Recently some surgeons have been performing hip replacement surgery using minimally invasive techniques. Few of the advantages of a minimally invasive hip replacement surgery over standard hip replacement surgery are-
Smaller incisions (2 to 5 inches)
Reduced scar appearance
Less chance of blood loss
Most patients stay in the hospital for a day or two after surgery. However, for a few patients surgery can be performed as an outpatient procedure and these patients can return home on the same day.
What happens immediately after surgery?
After the surgery has been successfully performed, the patient is transferred to the hospital room. On waking up vitals (blood pressure, body temperature, pulse rate and respiratory rate) are taken. Wound is inspected and fresh dressing is applied. Drain is usually removed the next day. Pain medications are often prescribed for a short period. The next day the physiotherapist will make you sit in bed. He/she will also assist you in taking a few steps with the help of a walker, crutches or cane. Hospital stay may vary from 2 days to a week.
Next few days in hospital
You will be under close observation of your surgeon and physiotherapist for the next few days. Pain levels will be closely monitored and accordingly doses will be altered. The nursing staff will do daily wound inspection. Your physiotherapist will encourage you to perform specific strengthening and range of motion exercises for the hip joint. Walking around for short distances is also encouraged.
What happens after discharge from hospital? (First 3 months)
Once back home you can resume your normal diet. You should drink plenty of fluids. Certain lifestyle modifications will ease your everyday activities such as, raised toilet seat, handrails in bathroom, hand held jet/shower spray, shower seat and high chair for sitting. It is also important to declutter your house and remove any unnecessary piece of furniture, wires in the walkway, loose rugs and door mats to avoid risk of falls. Always keep the floor of the bathroom dry and keep shampoos and soaps away on a stand. Limit staircase use to only once a day. You can also resume driving after consulting your surgeon.
Continue physiotherapy after discharge from hospital for at least 6 to 8 weeks. You will experience pain and stiffness post-surgery but this should not stop you from exercising. Exercises should be performed under supervision and you can contact a physiotherapist for home visits.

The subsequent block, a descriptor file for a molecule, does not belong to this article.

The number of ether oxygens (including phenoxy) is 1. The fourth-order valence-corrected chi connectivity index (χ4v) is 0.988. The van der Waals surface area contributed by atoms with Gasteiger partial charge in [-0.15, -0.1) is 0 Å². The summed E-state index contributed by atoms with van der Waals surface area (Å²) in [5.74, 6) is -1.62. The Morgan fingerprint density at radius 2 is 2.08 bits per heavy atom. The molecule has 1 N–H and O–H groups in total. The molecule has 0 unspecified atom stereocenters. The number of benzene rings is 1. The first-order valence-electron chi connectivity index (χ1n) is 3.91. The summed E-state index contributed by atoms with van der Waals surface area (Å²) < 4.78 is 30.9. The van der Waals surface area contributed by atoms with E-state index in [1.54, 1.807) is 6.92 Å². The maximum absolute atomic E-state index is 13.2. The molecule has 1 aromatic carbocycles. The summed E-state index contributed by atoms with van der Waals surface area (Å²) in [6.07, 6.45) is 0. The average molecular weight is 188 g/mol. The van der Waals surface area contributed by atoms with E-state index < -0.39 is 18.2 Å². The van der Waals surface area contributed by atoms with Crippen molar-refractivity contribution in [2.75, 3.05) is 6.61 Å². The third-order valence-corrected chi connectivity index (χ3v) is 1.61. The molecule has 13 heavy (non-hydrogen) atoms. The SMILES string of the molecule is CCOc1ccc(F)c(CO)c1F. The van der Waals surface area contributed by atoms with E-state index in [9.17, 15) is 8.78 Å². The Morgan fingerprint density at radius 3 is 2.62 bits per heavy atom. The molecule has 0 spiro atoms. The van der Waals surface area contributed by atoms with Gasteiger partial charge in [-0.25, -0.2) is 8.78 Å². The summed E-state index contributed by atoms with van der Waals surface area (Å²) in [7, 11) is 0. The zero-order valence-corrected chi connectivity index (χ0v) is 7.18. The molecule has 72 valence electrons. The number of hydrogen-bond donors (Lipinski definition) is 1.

Recovery beyond 3 to 6 months
Gradually you will regain strength and performing daily activities will be much easier. However, you still need to continue physiotherapy and can take regular appointments for the same. Regular walk is essential in maintaining hip joint mobility. Certain activities should always be avoided, such as
Sitting on the floor
Sitting crossed leg on bed
Twisting the operated leg
Lifting heavy weights
High impact activities such as, jumping, jogging or even running
Contact sports such as, football, basketball
Prolonged sitting in a car while traveling
The prosthetic joint is designed for everyday activities and performing any of the above-mentioned activities could lead to joint dislocation, which may require another surgery. Although you will be fully functional 6 months after surgery, regaining complete muscle strength around the hip joint may take up to 2 years. A cemented joint prosthesis has the longest recovery time.
How long will the new joint last?
The artificial joint will last somewhere between 10 to 20 years depending on the type of artificial joint material used and usage. In case the joint is dislocated or damaged, repeat surgery has to be performed (hip revision surgery) but this one is rather more complicated than the original surgery.
What are the chances of complications?
It is quite uncommon to have complications after hip replacement surgery. However, less than 2% of patients may encounter certain complications. Some of the possible complications are-
Difference in leg length
Wear and tear of implant
Nerve compression around hip joint
Any unusual signs or symptoms that you notice post-surgery are termed as warning signs. These should not be ignored and you should inform your doctor right away. Major warning signs include-
High fever above 100°F or 37.8°C
Unusual swelling over hip joint, thigh or leg.
Extreme pain with both rest and activity.
Unequal leg length
Tingling or numbness in thigh or leg region
Radiating pain in thigh or leg region
Sudden shortness of breath (dyspnea)
Tenderness in calf muscles
Oozing of wound
Rupture of wound
Ignoring these warning signs increases the risk of complications.
Tips to speedy recovery
Surgical wounds should be kept dry for at least 3 weeks.
Keep your weight under check.
Use a firm mattress and avoid sitting on soft couches.
Use inflatable leg coverings/pressure stockings to reduce swelling.
Taking iron supplements will promote tissue healing.
Regular light exercises to maintain strength and mobility.
Regular walking for 20 to 30 minutes, at least 3 or 4 times a week.